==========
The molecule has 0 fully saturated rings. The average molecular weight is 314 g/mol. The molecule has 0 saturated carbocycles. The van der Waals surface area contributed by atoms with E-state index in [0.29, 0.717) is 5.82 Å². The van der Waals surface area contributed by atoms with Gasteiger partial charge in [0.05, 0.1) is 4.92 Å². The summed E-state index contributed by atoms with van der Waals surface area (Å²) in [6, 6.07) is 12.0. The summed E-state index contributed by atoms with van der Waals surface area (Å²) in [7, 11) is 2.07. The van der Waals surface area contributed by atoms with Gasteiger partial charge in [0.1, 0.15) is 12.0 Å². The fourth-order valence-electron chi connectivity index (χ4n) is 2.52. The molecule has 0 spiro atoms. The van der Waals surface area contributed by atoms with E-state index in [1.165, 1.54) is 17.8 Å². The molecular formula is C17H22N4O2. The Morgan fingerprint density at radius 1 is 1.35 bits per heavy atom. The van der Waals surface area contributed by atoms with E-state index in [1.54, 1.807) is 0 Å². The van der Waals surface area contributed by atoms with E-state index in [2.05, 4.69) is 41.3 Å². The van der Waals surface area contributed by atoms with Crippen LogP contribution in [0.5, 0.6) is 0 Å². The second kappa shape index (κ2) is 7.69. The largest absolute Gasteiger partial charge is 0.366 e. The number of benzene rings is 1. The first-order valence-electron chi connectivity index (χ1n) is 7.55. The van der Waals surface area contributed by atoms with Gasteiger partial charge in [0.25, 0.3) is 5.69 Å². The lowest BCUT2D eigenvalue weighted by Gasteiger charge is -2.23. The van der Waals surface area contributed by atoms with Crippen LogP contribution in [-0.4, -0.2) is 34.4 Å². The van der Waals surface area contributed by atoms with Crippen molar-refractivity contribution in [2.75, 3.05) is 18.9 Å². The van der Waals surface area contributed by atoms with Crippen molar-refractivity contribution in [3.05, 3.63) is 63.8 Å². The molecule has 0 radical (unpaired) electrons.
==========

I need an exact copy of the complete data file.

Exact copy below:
The molecule has 0 fully saturated rings. The average molecular weight is 314 g/mol. The molecule has 0 saturated carbocycles. The van der Waals surface area contributed by atoms with E-state index in [0.29, 0.717) is 5.82 Å². The van der Waals surface area contributed by atoms with Gasteiger partial charge in [0.05, 0.1) is 4.92 Å². The summed E-state index contributed by atoms with van der Waals surface area (Å²) in [6, 6.07) is 12.0. The summed E-state index contributed by atoms with van der Waals surface area (Å²) in [7, 11) is 2.07. The van der Waals surface area contributed by atoms with Gasteiger partial charge in [0.1, 0.15) is 12.0 Å². The fourth-order valence-electron chi connectivity index (χ4n) is 2.52. The molecule has 0 spiro atoms. The van der Waals surface area contributed by atoms with E-state index in [1.165, 1.54) is 17.8 Å². The molecular formula is C17H22N4O2. The Morgan fingerprint density at radius 1 is 1.35 bits per heavy atom. The van der Waals surface area contributed by atoms with E-state index in [1.54, 1.807) is 0 Å². The van der Waals surface area contributed by atoms with E-state index in [2.05, 4.69) is 41.3 Å². The van der Waals surface area contributed by atoms with Crippen LogP contribution in [0.5, 0.6) is 0 Å². The second kappa shape index (κ2) is 7.69. The largest absolute Gasteiger partial charge is 0.366 e. The number of benzene rings is 1. The first-order valence-electron chi connectivity index (χ1n) is 7.55. The van der Waals surface area contributed by atoms with Gasteiger partial charge in [0.25, 0.3) is 5.69 Å². The lowest BCUT2D eigenvalue weighted by Gasteiger charge is -2.23. The van der Waals surface area contributed by atoms with Crippen LogP contribution in [-0.4, -0.2) is 34.4 Å². The van der Waals surface area contributed by atoms with Crippen molar-refractivity contribution in [2.75, 3.05) is 18.9 Å². The van der Waals surface area contributed by atoms with Crippen molar-refractivity contribution in [3.05, 3.63) is 63.8 Å². The molecule has 0 radical (unpaired) electrons.